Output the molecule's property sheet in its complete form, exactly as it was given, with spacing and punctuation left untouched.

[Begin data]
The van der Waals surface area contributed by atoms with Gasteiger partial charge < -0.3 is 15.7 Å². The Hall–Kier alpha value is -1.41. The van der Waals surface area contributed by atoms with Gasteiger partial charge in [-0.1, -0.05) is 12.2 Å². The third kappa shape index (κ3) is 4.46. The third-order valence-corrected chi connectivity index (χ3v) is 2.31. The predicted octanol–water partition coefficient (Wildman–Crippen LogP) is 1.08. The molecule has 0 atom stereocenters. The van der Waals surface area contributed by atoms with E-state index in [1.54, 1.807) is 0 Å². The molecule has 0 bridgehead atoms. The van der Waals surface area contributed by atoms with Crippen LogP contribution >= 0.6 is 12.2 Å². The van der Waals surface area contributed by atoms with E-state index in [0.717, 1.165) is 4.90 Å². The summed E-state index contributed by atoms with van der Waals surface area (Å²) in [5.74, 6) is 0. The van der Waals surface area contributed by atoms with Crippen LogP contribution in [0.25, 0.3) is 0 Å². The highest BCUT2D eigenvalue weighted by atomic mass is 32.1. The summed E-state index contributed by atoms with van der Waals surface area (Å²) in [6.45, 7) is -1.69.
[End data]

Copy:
The van der Waals surface area contributed by atoms with Gasteiger partial charge < -0.3 is 15.7 Å². The Hall–Kier alpha value is -1.41. The van der Waals surface area contributed by atoms with Gasteiger partial charge in [-0.1, -0.05) is 12.2 Å². The third kappa shape index (κ3) is 4.46. The third-order valence-corrected chi connectivity index (χ3v) is 2.31. The predicted octanol–water partition coefficient (Wildman–Crippen LogP) is 1.08. The molecule has 0 atom stereocenters. The van der Waals surface area contributed by atoms with E-state index in [1.54, 1.807) is 0 Å². The molecule has 0 bridgehead atoms. The van der Waals surface area contributed by atoms with Crippen LogP contribution >= 0.6 is 12.2 Å². The van der Waals surface area contributed by atoms with E-state index in [0.717, 1.165) is 4.90 Å². The summed E-state index contributed by atoms with van der Waals surface area (Å²) in [5.74, 6) is 0. The van der Waals surface area contributed by atoms with Crippen LogP contribution in [0.25, 0.3) is 0 Å². The highest BCUT2D eigenvalue weighted by atomic mass is 32.1. The summed E-state index contributed by atoms with van der Waals surface area (Å²) in [6.45, 7) is -1.69.